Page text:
I chose Thailand because I thought that Bali, Indonesia was in Thailand, and I knew that I liked Thai food… a lot. Because of this, it is safe for you to assume that I had no former knowledge of the Thai language before I got involved in Rotary. After finding out that I would be spending my exchange year in a country that speaks a language with 5 tones and therefore, 5 meanings for each word, I started my research. Thirteen guide books later, a rotex appeared at my door, in his hands was my new bible. I mean, my new Thai to English dictionary. Chris Foley (outbound Thailand 09-10), you will never know how much this bible has influenced my life. My Thai to English dictionary has been duct-taped, it has been soaked by the precipitation of my water bottle, and later blow dried clean, it has been painted on, and is missing more than a few pages but, this is one of the best souvenirs I will have from my exchange.
My first month and a half was spent panicking; I had decided that I would never learn Thai and that the tones were all too difficult for my pre-mature brain to comprehend. Learning a new language is exhausting, and at times, I want to give up but then I remember that this is all a part of exchange, and I will appreciate all of the stressful hours of studying in the end. I have memorized The Lizzie McGuire Movie, 13 Going On 30, and High School Musical in an effort to learn Thai. Watching movies in Thai with English subtitles has helped tremendously. This isn’t to say that my language isn’t progressing, it is. Yesterday, I realized that I can express myself in Thai, and that on occasion, I can understand what people say. This in itself was the most gratifying feeling I’ve had since I’ve been here.
Today I stopped to help some lost farangs, they asked me where the bus stop was for bus 1 was. I looked back at them like they had just asked me to solve a calculus problem using a monkey as my calculator. Then I realized that they were just innocent farangs who had no idea how the Thai bus system worked. I pointed to the closest corner: where my bus had just stopped, and showed them how to hail down their bus. They then looked back at me like I had just asked THEM to solve a calculus problem using a monkey as THEIR calculator. I explained as best I could, my interpretation of the bus system and how I thought that they might have better luck taking a boat, but, they were reluctant and wanted to try the bus. I suggested that if they did end up lost in Bangkok due to the bus, that they look at it as a blessing and that they just laugh, because I know from experience that in moments like these, the best thing to do is laugh. I hope that all ended well for these farangs.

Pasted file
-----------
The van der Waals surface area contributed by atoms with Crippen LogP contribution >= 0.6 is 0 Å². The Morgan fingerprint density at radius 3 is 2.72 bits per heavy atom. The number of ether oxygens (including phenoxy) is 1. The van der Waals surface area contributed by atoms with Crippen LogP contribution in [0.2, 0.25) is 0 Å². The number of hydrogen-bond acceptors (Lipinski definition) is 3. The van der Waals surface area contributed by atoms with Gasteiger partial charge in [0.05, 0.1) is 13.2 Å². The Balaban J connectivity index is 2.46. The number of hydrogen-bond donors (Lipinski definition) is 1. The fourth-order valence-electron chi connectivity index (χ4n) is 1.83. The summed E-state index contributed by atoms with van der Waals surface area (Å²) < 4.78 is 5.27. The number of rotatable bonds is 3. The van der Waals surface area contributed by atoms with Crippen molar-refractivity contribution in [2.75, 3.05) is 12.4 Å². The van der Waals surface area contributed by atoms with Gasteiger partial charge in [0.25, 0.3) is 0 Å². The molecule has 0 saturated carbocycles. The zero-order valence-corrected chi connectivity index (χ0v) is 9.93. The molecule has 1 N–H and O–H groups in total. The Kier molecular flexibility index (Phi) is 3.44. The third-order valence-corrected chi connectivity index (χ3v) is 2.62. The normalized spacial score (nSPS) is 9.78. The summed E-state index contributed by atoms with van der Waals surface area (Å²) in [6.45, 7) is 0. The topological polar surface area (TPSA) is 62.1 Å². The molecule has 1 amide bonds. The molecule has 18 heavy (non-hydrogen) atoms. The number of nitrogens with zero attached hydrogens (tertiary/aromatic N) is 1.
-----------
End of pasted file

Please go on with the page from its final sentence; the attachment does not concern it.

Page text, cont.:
Since I’ve been here, I’ve learned to be patient and just accept things for what they are. Thai people are incredible, they don’t mind waiting an hour or two for an appointment and they see no problem in sitting in traffic. They just accept it, they know they’ll get there at some time, and if they miss something, then maybe they weren’t supposed to see it anyways. They don’t mind when people cut them off in traffic and they see no problem in stopping at a 7/11 half-way through their road-trip home even if this means waiting an extra 30 minutes trying to get out of the 7/11 parking lot.
I don’t know how to say this more plainly: Thailand is crazy. Nothing makes sense, but everything makes sense. I really love all the silly things that happen here. I love all of the Thai people that speak English to me, and I love how street vendors have English phrases memorized so perfectly.
Yesterday, a street vendor got me to buy a tie, I didn’t like this tie very much, but the woman was too amusing with her English phrases to not buy a tie from. The conversation went something like this:
Street vendor: oh! You’re beautiful! Buy a tie! Do you have a boyfriend? I bet you do. He would like a tie! He would love a tie! I think he would like this tie! Or do you think he would like this tie? This one is more beautiful!
Amber: uh.. uh… no, mai mee fan (I don’t have a boyfriend) uh, uh, I...I was just looking
Street vendor: so you would like a tie? These ties are the best! Much better than the ties at Siam Square! You should buy this tie! You’re beautiful! Buy a tie! These ties are the cheapest and the best! Here, I show you! (un-ravels all ties on table…) Aren’t they beautiful?
Amber: (touches tie)
Street vendor: Okay! You buy this one, chai-mai? Okay! Great! Great! 200 baht! Okay! You’re beautiful! You want two ties? I give you two ties for 350 baht!
Amber: uh. Uh. Uh.
Street vendor: okay! One tie for you! Your boyfriend will love this tie! I’m sure!
So now I have a tie.
A list of things I love: